“The world is too much with us; late and soon…”
Amen, Mr. Wordsworth!
But if you thought your world was “too much with [you,]” consider this deck of cards:
A Pandemic, hundreds of thousands of Americans refusing to be vaccinated as the Pandemic’s variant is in full bloom, an earthquake in the Western Hemisphere’s most destitute island nation, people washed into oblivion by hurricane-induced floods, various school board officials fending off death threats when they propose to keep children safe and healthy, off the charts murders and shootings in Chicago, Philadelphia, Boston and elsewhere, the ever-menacing presence of the Big Lie/Liar, Afghanistan citizens trampled to death in their effort to reach Kabul Airport…
Have you ever felt so overwhelmed by the here and now, that you’ve found yourself a tad confused as to where “here” really is, not to mention if “now” is the present, past or future?
My “here” is where it’s been for the past year and a half.. .at home. My “now” lacks clarity. If I see my neighbor backing into her driveway, I know it’s Thursday morning. She always markets early on Thursdays. If I see her in the passenger seat while her husband is behind the wheel, I know which day and time it is. Every Saturday at half past four they leave home to attend the five o’clock Mass. Bereft of those two visual clues, I’m forced to look at the calendar to figure out “now’s” identity.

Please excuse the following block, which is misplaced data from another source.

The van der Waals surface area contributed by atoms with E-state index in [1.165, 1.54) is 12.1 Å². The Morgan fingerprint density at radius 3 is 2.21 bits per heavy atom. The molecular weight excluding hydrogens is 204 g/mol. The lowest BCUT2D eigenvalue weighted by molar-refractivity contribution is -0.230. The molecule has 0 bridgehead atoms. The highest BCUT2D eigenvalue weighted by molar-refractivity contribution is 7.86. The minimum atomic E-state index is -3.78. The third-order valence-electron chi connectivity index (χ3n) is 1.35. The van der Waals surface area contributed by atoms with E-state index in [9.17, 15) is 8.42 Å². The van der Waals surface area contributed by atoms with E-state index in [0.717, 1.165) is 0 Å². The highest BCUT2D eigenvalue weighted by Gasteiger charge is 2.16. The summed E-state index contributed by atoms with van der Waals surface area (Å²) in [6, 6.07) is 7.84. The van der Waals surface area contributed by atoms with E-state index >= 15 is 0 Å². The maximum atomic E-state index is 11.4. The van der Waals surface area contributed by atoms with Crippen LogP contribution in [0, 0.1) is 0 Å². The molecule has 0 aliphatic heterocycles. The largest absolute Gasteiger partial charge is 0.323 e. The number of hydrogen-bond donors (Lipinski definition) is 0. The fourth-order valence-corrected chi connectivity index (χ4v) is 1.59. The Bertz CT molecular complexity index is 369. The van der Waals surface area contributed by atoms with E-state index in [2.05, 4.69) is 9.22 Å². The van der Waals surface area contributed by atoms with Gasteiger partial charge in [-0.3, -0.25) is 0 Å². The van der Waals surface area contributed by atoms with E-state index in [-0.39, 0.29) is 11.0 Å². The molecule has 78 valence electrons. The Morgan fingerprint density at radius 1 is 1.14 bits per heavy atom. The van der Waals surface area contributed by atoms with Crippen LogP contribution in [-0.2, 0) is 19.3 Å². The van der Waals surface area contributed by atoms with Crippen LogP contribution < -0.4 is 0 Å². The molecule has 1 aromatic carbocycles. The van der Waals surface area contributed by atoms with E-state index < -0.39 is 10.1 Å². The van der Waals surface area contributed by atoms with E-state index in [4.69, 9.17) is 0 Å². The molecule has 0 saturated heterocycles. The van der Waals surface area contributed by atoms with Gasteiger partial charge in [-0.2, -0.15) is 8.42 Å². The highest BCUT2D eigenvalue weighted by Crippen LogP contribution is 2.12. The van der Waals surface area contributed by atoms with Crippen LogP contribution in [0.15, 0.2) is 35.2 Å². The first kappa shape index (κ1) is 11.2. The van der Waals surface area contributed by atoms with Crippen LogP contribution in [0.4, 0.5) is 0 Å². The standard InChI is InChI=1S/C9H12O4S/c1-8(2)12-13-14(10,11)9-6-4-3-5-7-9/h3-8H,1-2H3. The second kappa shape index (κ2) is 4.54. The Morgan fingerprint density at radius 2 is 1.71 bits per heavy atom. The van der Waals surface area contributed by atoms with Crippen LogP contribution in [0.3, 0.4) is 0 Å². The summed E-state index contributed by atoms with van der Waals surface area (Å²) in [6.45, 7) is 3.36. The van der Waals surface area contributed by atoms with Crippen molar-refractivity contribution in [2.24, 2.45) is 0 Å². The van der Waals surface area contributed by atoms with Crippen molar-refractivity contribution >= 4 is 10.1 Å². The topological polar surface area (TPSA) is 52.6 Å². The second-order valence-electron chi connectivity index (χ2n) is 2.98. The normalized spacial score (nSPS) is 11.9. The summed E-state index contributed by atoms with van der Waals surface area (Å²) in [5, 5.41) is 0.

I used to associate sports with the seasons. Not any more. Baseball, football, pro soccer, and ice hockey seem to blur their seasonal boundries like over cooked strands of vermicelli. The sports are meshed, mixed together in the same three or four stadiums. Thanks to the ever-growing number of sports channels at my TV’s disposal, I can watch Alpine skiing and luge competitions in August, and the World Series in February.
I’ve learned to hone in on “now” by watching nature’s signals. Nature however, sends jumbled, unreliable signals these days. Tornados used to touch down in Indiana or Kansas. In the last three weeks my area, just outside of Philadelphia, has had six tornados crash down, sucking cars and buildings into their funnels. One more of these unwanted visits and we’ll hire a crew to move furniture into our basement. Nothing elaborate, a bed, a table, some chairs, maybe a sleep sofa, and two camping lanterns.
Back-to-school sales began in June, just as kids were leaving their virtual learning screens to begin the summer break. Many of the city kids wondered if their community swimming pools would once again hold virtual water and staff virtual lifeguards.
As of last week the local supermarkets began selling dozens of pumpkin flavored products, including dish detergent. The CVS I tend to patronize has begun hawking Halloween candy. I’m pretty sure there are boxes of candy canes in the store’s back room. Did fall come and go when I wasn’t looking?